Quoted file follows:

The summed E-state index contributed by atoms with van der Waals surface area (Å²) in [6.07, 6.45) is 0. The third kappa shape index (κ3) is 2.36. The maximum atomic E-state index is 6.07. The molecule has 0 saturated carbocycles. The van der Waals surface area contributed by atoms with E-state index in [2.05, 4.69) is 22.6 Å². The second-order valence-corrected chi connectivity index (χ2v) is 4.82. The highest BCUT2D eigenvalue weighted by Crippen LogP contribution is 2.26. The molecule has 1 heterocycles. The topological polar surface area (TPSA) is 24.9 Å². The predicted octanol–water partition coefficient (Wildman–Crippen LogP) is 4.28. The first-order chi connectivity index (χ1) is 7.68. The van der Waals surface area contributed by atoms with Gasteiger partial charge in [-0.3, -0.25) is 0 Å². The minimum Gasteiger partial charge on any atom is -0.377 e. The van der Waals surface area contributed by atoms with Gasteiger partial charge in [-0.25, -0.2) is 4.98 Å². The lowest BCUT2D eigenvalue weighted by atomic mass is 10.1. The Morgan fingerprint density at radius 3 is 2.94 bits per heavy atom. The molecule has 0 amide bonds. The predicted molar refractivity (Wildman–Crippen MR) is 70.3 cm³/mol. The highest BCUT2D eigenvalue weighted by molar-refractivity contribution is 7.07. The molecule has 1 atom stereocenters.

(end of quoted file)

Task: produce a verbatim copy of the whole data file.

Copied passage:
The summed E-state index contributed by atoms with van der Waals surface area (Å²) in [6.07, 6.45) is 0. The third kappa shape index (κ3) is 2.36. The maximum atomic E-state index is 6.07. The molecule has 0 saturated carbocycles. The van der Waals surface area contributed by atoms with E-state index in [2.05, 4.69) is 22.6 Å². The second-order valence-corrected chi connectivity index (χ2v) is 4.82. The highest BCUT2D eigenvalue weighted by Crippen LogP contribution is 2.26. The molecule has 1 heterocycles. The topological polar surface area (TPSA) is 24.9 Å². The predicted octanol–water partition coefficient (Wildman–Crippen LogP) is 4.28. The first-order chi connectivity index (χ1) is 7.68. The van der Waals surface area contributed by atoms with Gasteiger partial charge in [-0.3, -0.25) is 0 Å². The minimum Gasteiger partial charge on any atom is -0.377 e. The van der Waals surface area contributed by atoms with Gasteiger partial charge in [-0.25, -0.2) is 4.98 Å². The lowest BCUT2D eigenvalue weighted by atomic mass is 10.1. The Morgan fingerprint density at radius 3 is 2.94 bits per heavy atom. The molecule has 0 amide bonds. The predicted molar refractivity (Wildman–Crippen MR) is 70.3 cm³/mol. The highest BCUT2D eigenvalue weighted by molar-refractivity contribution is 7.07. The molecule has 1 atom stereocenters.